Conference abstract

Factors associated with malaria mortality in the Province of Luanda, 2017

Pan African Medical Journal - Conference Proceedings. 2017:3(118).01 Dec 2017.
doi: 10.11604/pamj-cp.2017.3.118.474

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Keywords: Malaria mortality, severe malaria, case-control, children under five
Oral presentation

Factors associated with malaria mortality in the Province of Luanda, 2017

Claudete Samutondo1,&, Rosa Moreira1, Jlio Leite1

1Agostinho Neto University, School of Medicine, Master of Field Epidemiology and Laboratory, FELTP, Luanda, Angola

&Corresponding author
Claudete Samutondo, Agostinho Neto University, School of Medicine, Master of Field Epidemiology and Laboratory, FELTP, Luanda, Angola

Abstract

Introduction: malaria is the leading cause of death among children under 5 years of age globally and in Angola. From December 2015 to May 2016, all health units in Luanda reported an alarming increase in the number of cases of severe malaria and related deaths in all age groups, especially in the 0-4 age group. This study sought to evaluate risk factors associated with high malaria mortality rate among children < 5 years of age admitted at the health units in Luanda.

Methods: a 1:1 age matched hospital based case control study was carried out in 142 malaria hospitalized children. A case was any child under the age of 5 years with a diagnosis of microscopically confirmed Malaria and whose outcome of hospitalization was death. A control was any child with the same diagnosis and hospitalized at the same hospital as the case, who were discharged after successful treatment. A structured questionnaire was used to collect primary data using a face to face interview with the care giver of the selected child and secondary data was obtained through desk review of the clinical files. Logistic regression models were used to identify risk factors associated with Malaria death in under five children admitted in the health units of Luanda province. All analysis were evaluated at 5% level of significance.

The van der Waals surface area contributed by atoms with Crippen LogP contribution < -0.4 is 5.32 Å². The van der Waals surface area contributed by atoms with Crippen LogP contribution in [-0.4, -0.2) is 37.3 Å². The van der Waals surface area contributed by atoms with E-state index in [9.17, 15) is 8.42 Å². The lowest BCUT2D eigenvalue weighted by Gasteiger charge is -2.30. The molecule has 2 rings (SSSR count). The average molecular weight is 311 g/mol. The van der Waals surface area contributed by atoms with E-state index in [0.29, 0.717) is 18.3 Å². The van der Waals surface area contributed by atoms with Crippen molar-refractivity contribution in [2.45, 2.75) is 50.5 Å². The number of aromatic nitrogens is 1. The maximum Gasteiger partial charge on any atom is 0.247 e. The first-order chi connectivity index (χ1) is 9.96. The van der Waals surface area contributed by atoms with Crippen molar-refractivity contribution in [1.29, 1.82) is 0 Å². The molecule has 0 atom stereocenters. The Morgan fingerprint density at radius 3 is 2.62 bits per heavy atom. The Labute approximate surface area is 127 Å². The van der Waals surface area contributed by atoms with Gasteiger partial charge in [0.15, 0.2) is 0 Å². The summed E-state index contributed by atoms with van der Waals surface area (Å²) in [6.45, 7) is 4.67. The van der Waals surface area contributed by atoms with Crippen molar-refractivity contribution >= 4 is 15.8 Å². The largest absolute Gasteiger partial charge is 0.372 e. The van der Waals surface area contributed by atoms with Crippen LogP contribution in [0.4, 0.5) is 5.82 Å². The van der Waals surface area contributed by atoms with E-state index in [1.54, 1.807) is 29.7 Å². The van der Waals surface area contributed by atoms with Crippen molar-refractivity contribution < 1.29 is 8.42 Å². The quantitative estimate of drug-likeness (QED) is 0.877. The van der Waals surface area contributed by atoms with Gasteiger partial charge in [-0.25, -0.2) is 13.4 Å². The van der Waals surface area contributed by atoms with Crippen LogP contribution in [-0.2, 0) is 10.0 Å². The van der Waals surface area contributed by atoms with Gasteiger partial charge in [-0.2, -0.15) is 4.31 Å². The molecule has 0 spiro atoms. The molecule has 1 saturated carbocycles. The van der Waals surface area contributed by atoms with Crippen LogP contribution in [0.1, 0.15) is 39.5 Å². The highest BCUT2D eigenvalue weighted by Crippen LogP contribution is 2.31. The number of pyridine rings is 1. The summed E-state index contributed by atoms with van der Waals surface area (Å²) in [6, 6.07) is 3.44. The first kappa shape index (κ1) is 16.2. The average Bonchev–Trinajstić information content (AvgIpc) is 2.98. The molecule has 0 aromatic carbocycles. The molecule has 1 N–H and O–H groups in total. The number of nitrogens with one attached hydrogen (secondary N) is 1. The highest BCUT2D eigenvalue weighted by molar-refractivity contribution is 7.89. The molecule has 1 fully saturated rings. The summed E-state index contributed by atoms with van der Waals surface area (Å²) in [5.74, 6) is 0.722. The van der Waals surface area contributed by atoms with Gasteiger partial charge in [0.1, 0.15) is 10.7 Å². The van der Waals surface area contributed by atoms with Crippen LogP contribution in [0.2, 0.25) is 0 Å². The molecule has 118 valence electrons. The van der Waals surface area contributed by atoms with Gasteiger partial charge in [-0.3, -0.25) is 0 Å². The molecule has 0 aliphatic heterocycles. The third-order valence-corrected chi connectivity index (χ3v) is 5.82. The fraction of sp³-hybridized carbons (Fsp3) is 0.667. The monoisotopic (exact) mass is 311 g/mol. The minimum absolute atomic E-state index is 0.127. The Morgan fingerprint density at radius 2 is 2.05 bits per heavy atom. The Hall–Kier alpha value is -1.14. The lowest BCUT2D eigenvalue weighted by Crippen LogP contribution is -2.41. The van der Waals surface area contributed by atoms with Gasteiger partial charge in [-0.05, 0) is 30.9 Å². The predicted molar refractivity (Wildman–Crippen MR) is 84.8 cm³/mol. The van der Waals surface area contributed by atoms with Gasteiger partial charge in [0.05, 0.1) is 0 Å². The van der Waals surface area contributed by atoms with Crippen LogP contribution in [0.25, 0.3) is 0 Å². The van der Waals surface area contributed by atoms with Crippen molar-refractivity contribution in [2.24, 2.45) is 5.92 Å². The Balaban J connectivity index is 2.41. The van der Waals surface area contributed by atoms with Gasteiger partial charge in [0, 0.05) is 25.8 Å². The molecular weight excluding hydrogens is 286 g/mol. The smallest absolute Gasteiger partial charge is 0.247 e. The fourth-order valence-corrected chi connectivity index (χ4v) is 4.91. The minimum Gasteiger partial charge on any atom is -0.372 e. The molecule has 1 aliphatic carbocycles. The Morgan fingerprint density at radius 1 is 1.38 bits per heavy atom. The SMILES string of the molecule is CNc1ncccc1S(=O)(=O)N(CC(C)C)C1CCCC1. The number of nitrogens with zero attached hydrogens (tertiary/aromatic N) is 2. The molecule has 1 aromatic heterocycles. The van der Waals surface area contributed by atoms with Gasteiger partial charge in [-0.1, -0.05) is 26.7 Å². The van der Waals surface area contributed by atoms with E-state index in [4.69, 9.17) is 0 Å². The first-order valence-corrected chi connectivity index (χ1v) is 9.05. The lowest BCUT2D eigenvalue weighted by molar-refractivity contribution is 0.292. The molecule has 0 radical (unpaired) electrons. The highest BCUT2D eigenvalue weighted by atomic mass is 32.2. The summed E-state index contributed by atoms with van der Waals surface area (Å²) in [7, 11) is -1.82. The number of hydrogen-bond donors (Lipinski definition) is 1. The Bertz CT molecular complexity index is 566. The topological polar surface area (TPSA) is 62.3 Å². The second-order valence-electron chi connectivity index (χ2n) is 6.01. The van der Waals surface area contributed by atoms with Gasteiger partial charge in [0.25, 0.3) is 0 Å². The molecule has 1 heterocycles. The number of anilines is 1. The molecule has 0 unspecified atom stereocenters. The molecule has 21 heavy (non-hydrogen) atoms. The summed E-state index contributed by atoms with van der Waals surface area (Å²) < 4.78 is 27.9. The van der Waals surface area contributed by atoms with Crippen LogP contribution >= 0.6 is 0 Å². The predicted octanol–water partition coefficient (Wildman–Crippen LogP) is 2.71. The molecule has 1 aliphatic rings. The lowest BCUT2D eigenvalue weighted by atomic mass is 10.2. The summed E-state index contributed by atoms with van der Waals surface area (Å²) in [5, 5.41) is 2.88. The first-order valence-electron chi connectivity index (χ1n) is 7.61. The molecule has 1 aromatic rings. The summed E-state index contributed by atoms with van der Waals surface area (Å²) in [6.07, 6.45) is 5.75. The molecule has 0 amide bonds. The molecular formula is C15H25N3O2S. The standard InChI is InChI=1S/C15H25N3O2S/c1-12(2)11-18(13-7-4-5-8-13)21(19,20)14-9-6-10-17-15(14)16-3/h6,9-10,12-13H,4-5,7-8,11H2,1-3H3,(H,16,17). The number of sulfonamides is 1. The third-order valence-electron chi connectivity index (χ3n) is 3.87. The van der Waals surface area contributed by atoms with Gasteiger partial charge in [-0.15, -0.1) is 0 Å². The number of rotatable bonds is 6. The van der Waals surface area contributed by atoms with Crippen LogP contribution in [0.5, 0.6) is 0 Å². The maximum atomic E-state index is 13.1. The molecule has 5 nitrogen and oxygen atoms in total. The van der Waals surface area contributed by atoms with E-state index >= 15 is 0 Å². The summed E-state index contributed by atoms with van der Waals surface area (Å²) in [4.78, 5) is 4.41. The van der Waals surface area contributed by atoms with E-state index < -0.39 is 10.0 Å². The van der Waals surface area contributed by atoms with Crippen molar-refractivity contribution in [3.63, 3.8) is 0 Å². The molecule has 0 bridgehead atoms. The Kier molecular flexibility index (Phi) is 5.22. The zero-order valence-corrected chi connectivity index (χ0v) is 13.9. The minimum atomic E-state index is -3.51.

Results: being ill for a period of 7 days was significantly associated with a 135 fold times risk of death, [AOR = 135.9; (95% CI: 17.5, 155.4), p < 0.001], waiting 12 or more hours to be administered the first prescribed drug was greatly highly associated with malaria death, [AOR = 217.1; (95% CI: 6.6, 717.8), p < 0.001]. Those who were not treated with Artemeter on admission to hospital were [AOR = 12.4; (95% CI: 1.8 to 87.9), p < 0.001] at risk of death due to Malaria.

Conclusion: the lethality of severe malaria cases remains high. Most of the malaria caused deaths occur within 24 hours of admission, suggesting that pre-hospital management can have an impact on the risk of lethality. Immediate malaria diagnosis and treatment should be put into practice in the health units. An urgent need to raise awareness of caregivers to immediately seek health care is important. Malaria case management should be improved at hospital level.